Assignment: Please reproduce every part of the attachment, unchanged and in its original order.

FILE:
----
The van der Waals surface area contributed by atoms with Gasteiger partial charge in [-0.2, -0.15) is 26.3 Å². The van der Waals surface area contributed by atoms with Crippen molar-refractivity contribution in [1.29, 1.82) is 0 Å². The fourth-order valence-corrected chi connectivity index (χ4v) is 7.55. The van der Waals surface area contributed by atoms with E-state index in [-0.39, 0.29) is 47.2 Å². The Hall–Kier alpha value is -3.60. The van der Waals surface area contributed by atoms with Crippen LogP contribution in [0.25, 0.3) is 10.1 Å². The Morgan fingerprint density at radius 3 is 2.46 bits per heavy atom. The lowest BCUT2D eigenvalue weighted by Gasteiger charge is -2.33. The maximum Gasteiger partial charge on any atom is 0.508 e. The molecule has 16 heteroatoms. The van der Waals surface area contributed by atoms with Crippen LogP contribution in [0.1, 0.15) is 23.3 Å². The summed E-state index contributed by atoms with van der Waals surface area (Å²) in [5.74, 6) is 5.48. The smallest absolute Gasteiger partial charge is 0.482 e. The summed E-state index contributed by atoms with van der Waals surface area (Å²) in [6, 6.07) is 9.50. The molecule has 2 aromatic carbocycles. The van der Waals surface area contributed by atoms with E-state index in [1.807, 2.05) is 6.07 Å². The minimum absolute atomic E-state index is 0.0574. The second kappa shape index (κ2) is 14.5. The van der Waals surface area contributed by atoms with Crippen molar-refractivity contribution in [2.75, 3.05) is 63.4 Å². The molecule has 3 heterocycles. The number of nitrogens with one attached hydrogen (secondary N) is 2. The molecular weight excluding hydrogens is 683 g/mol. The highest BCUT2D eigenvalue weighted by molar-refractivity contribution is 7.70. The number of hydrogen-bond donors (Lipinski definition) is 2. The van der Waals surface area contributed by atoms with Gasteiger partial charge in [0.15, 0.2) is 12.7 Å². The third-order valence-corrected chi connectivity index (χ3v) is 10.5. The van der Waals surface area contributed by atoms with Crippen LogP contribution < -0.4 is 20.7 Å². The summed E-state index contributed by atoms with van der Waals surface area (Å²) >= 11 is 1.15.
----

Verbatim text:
The van der Waals surface area contributed by atoms with Gasteiger partial charge in [-0.2, -0.15) is 26.3 Å². The van der Waals surface area contributed by atoms with Crippen molar-refractivity contribution in [1.29, 1.82) is 0 Å². The fourth-order valence-corrected chi connectivity index (χ4v) is 7.55. The van der Waals surface area contributed by atoms with E-state index in [-0.39, 0.29) is 47.2 Å². The Hall–Kier alpha value is -3.60. The van der Waals surface area contributed by atoms with Crippen LogP contribution in [0.25, 0.3) is 10.1 Å². The Morgan fingerprint density at radius 3 is 2.46 bits per heavy atom. The lowest BCUT2D eigenvalue weighted by Gasteiger charge is -2.33. The maximum Gasteiger partial charge on any atom is 0.508 e. The molecule has 16 heteroatoms. The van der Waals surface area contributed by atoms with Crippen LogP contribution in [0.1, 0.15) is 23.3 Å². The summed E-state index contributed by atoms with van der Waals surface area (Å²) in [5.74, 6) is 5.48. The smallest absolute Gasteiger partial charge is 0.482 e. The summed E-state index contributed by atoms with van der Waals surface area (Å²) in [6, 6.07) is 9.50. The molecule has 2 aromatic carbocycles. The van der Waals surface area contributed by atoms with E-state index in [1.807, 2.05) is 6.07 Å². The minimum absolute atomic E-state index is 0.0574. The second kappa shape index (κ2) is 14.5. The van der Waals surface area contributed by atoms with Crippen molar-refractivity contribution in [2.75, 3.05) is 63.4 Å². The molecule has 3 heterocycles. The number of nitrogens with one attached hydrogen (secondary N) is 2. The molecular weight excluding hydrogens is 683 g/mol. The highest BCUT2D eigenvalue weighted by molar-refractivity contribution is 7.70. The number of hydrogen-bond donors (Lipinski definition) is 2. The van der Waals surface area contributed by atoms with Gasteiger partial charge in [0.15, 0.2) is 12.7 Å². The third-order valence-corrected chi connectivity index (χ3v) is 10.5. The van der Waals surface area contributed by atoms with Crippen LogP contribution < -0.4 is 20.7 Å². The summed E-state index contributed by atoms with van der Waals surface area (Å²) >= 11 is 1.15.